Home Gardening Horse Manure: Crappy Soil Amendment for Your Garden?

Horse Manure: Crappy Soil Amendment for Your Garden?

Horse Manure: Crappy Soil Amendment for Your Garden?

I wrote this post after an afternoon of major weeding. I would like to correct something. Horse, Cow and Chicken manures are awesome soil amendments, but should be properly composted to kill weed seeds and ready it for garden use.

Check out these links for the inside scoop and composting poop:

(original post below)

Horse Manure and Weeds Seeds Can Go Hand in Hand

weeds sprout from horse manure

Spring weeds found in my raspberry patch, courtesy of my friend Flicka

On the daily bus/ferry commute my friend Rud contends that someone will bring up the subject of manure well before we reach the West Seattle Fauntleroy dock. On an island where gardening trumps TV and horses outnumber bicycles, Rud is right; all roads lead to that which lines a stable. So when the subject arises (and it always does), Rud remains stoic, takes a side glance at his watch and simply states the time, “seven twenty-two.” We then laugh and he returns to his paper, book or conversation—a conversation which doesn’t include talking about you know what.

This year I had an epiphany; unless a stallion jumped my deer fence, horse manure had no place in my garden. After spending years adding horse manure as a soil amendment to my upper vegetable garden and raspberry patches, a simple observation showed me the error of my ways. Horse manure comes with millions of weed seeds.

I created a large vegetable garden on the sunny frontage of my property, a place once ruled by scotch broom, blackberry brambles and weeds—lots of weeds. After bushwhacking and mowing back the brush, I took the tractor to the area and tilled it several times over a period of a couple spring months.

It’s now August and the weeds are minimal, except one area, the spot where I added one load of ‘composted’ horse manure. Within a month, that corner of the garden was a consumed by weeds, just like the upper gardens and patches. The common denominator: horse manure.From that point on, compost became my soil amendment of choice. I have the pictures to prove it.

sunflowers crowded out by weeds from seeds from horse manure

Weeds to the left, sunflowers to right

for weed free corn rows and pumpkin patch don’t use manure

No horse manure added and thus; no weeds, or very few

weed free corn rows, no horse manure added

Clean rows in the cornfield makes Tom happy

What I was blogging about a year ago: How to Build a Better Berry Basket (or Bucket)


  1. “Holy Crap, Tomcat!” What is horse manure but predigested compost? I’ve read that you should not compost weeds for that very reason as well and cat poop for some reason. At the same time, now that I’ve vented, I must add that there are a couple of things that should never be discussed in polite company, religon, politics and composting. Then I will go on to say in my undisciplined, poorly punctuated comment and at the risk of sounding self-righteous, that composting needs to be hot and thorough. Thanks, I needed that.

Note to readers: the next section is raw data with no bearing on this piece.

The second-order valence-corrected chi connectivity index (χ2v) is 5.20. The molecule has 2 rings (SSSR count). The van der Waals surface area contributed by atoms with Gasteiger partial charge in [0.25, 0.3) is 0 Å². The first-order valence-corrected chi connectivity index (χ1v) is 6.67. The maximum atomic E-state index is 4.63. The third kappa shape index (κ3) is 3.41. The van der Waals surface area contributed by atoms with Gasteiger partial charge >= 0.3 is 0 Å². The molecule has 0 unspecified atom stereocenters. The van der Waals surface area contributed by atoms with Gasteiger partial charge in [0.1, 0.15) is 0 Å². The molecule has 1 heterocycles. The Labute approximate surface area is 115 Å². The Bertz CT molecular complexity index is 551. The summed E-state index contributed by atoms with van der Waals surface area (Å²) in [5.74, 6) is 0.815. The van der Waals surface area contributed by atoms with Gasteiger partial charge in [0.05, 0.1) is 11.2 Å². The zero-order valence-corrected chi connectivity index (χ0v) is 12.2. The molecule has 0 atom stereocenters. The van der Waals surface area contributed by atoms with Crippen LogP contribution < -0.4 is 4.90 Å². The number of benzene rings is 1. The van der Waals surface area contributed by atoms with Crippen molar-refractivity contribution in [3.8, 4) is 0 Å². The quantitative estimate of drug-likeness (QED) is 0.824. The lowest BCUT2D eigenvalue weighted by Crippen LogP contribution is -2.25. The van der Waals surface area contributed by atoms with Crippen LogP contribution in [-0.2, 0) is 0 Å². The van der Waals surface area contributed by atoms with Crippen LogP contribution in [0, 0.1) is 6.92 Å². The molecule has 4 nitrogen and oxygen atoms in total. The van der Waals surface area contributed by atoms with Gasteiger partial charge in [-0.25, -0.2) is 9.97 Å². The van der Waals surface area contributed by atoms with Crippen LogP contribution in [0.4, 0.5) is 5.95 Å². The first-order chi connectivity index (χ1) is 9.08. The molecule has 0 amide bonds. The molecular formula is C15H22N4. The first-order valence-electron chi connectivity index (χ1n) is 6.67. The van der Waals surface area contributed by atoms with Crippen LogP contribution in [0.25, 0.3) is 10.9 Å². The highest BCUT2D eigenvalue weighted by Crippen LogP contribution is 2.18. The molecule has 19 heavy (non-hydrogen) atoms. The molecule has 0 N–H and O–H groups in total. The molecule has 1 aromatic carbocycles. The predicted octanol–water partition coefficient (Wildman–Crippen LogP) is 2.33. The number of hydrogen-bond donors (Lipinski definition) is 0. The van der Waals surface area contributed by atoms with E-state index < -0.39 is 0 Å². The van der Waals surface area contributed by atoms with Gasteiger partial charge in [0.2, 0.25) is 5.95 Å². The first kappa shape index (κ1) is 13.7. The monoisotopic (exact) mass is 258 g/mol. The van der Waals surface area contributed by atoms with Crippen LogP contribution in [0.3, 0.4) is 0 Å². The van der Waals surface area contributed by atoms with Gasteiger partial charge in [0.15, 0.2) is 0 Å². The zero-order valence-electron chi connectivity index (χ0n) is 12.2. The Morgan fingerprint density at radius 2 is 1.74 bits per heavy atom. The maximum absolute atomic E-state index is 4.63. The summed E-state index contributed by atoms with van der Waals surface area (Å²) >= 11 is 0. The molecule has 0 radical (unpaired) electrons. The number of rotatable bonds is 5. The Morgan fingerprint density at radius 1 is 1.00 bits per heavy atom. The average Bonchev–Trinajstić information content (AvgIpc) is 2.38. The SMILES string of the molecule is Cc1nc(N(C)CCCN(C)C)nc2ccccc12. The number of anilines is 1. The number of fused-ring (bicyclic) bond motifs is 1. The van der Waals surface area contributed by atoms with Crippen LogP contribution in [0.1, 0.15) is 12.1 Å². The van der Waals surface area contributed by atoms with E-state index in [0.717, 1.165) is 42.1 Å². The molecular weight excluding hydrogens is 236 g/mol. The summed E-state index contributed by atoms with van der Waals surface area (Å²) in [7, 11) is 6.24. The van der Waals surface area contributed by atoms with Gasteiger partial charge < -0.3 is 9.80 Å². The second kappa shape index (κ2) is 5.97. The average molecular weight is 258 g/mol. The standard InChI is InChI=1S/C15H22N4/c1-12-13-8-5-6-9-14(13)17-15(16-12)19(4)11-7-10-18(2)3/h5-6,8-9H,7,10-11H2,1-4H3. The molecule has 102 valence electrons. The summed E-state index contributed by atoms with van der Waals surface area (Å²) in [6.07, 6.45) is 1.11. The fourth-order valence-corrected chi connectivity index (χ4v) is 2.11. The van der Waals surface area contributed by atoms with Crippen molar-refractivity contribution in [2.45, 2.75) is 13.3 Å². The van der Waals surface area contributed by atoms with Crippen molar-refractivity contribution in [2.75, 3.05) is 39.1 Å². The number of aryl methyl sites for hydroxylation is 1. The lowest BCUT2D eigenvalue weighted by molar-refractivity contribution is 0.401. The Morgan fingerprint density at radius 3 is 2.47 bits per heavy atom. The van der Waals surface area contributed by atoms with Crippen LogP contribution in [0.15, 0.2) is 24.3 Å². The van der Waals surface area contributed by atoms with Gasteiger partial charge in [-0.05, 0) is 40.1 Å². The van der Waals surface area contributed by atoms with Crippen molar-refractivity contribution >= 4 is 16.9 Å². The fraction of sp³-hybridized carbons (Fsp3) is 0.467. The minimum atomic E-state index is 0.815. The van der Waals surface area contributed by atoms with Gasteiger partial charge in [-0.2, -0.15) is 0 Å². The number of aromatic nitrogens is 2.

2. Brion you funny man, good points all! I do have friends who cover their horse manure with black plastic to super heat it and thus (and hopefully) kill weed seeds. I’ll see how that goes for them before I try it.

    Oh, in the words of Rud….”seven thirty-one.”


  3. Tom,
    Wow !! That corn seemed to thrive in the record heat. I can’t believe how much it has grown in a week. Hopefully, you’ll be eating corn on the cob by September. As for the manure, plastic bags and poop that’s a lot of work. What about the stuff in the pretty bags at the hardware store ? Doesn’t it do as well? Manure facts that I never knew.

  4. Funny you should mention it; only chicken and cow manure are offered commercially as soil amendments…and so I rest my case. 😉

    Note to self: time to secure coop and get chickens!

  5. Okay, Brion…I’ve thought about this and I have black locust saplings all over my property and around my barn and yet no cows. So uh, the ball is back in your court.

  6. Tom – I meant no disrespect my Captain. I, unlike you, have a short commute and am somewhat antisocial. Forgive me, I have no outlet for my opinions on the breakdown of organic matter by decompostition, let alone its production and/or the beneficial and appropriate uses of the result. But I know manure when I see it. The leaves and pods of the Honey locust are just a little too flavorful for grazing animals, so much so that eons ago the tree developed thorns to regulate access to its foliage. The Black Locust became …poisonous. Yes, the leaves, pods and bark. One could postulate that any cows living near your farm probably died off long before your stewardship. In addition, cows are notoriously bad swimmers so I’m sure not many could have made it across from the main land. But I digress, The pods unlike the that of the Honey Locust is smaller and easily carried by the wind. Could this account for the distribution of your Locust saplings? Be careful before selecting chickens as your source of fertilizer.